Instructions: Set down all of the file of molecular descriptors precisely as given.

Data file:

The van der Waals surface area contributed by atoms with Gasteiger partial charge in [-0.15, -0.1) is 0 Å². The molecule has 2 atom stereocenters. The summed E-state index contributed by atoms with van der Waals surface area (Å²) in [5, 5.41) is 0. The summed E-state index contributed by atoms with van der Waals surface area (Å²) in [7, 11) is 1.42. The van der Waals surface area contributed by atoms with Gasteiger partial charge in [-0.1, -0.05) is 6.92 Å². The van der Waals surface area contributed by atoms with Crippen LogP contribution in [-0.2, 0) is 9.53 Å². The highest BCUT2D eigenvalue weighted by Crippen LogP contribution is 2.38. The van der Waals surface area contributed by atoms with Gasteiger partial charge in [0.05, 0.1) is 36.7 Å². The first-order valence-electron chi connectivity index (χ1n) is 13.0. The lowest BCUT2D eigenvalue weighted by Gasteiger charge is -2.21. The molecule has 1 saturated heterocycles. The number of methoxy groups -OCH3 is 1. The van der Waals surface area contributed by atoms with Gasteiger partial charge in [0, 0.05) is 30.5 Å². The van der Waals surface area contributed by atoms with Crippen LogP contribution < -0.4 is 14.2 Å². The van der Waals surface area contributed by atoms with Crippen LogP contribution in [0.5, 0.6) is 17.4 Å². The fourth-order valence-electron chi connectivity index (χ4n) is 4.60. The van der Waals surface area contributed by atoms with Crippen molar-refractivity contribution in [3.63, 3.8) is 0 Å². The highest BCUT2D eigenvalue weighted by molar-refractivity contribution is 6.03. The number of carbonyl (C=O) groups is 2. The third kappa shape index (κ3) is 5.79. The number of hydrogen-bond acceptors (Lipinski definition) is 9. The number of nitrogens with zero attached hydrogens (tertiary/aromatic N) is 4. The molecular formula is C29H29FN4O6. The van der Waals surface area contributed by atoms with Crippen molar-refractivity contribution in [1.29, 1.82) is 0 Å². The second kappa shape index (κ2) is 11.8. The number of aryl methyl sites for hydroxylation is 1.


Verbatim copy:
The van der Waals surface area contributed by atoms with Gasteiger partial charge in [-0.15, -0.1) is 0 Å². The molecule has 2 atom stereocenters. The summed E-state index contributed by atoms with van der Waals surface area (Å²) in [5, 5.41) is 0. The summed E-state index contributed by atoms with van der Waals surface area (Å²) in [7, 11) is 1.42. The van der Waals surface area contributed by atoms with Gasteiger partial charge in [-0.1, -0.05) is 6.92 Å². The van der Waals surface area contributed by atoms with Crippen LogP contribution in [-0.2, 0) is 9.53 Å². The highest BCUT2D eigenvalue weighted by Crippen LogP contribution is 2.38. The van der Waals surface area contributed by atoms with Gasteiger partial charge in [0.05, 0.1) is 36.7 Å². The first-order valence-electron chi connectivity index (χ1n) is 13.0. The lowest BCUT2D eigenvalue weighted by Gasteiger charge is -2.21. The molecule has 1 saturated heterocycles. The number of methoxy groups -OCH3 is 1. The van der Waals surface area contributed by atoms with Gasteiger partial charge in [0, 0.05) is 30.5 Å². The van der Waals surface area contributed by atoms with Crippen LogP contribution < -0.4 is 14.2 Å². The van der Waals surface area contributed by atoms with Crippen LogP contribution in [0.5, 0.6) is 17.4 Å². The fourth-order valence-electron chi connectivity index (χ4n) is 4.60. The van der Waals surface area contributed by atoms with Crippen molar-refractivity contribution in [3.63, 3.8) is 0 Å². The highest BCUT2D eigenvalue weighted by molar-refractivity contribution is 6.03. The number of carbonyl (C=O) groups is 2. The third kappa shape index (κ3) is 5.79. The number of hydrogen-bond acceptors (Lipinski definition) is 9. The number of nitrogens with zero attached hydrogens (tertiary/aromatic N) is 4. The molecular formula is C29H29FN4O6. The van der Waals surface area contributed by atoms with Crippen molar-refractivity contribution in [1.29, 1.82) is 0 Å². The second kappa shape index (κ2) is 11.8. The number of aryl methyl sites for hydroxylation is 1.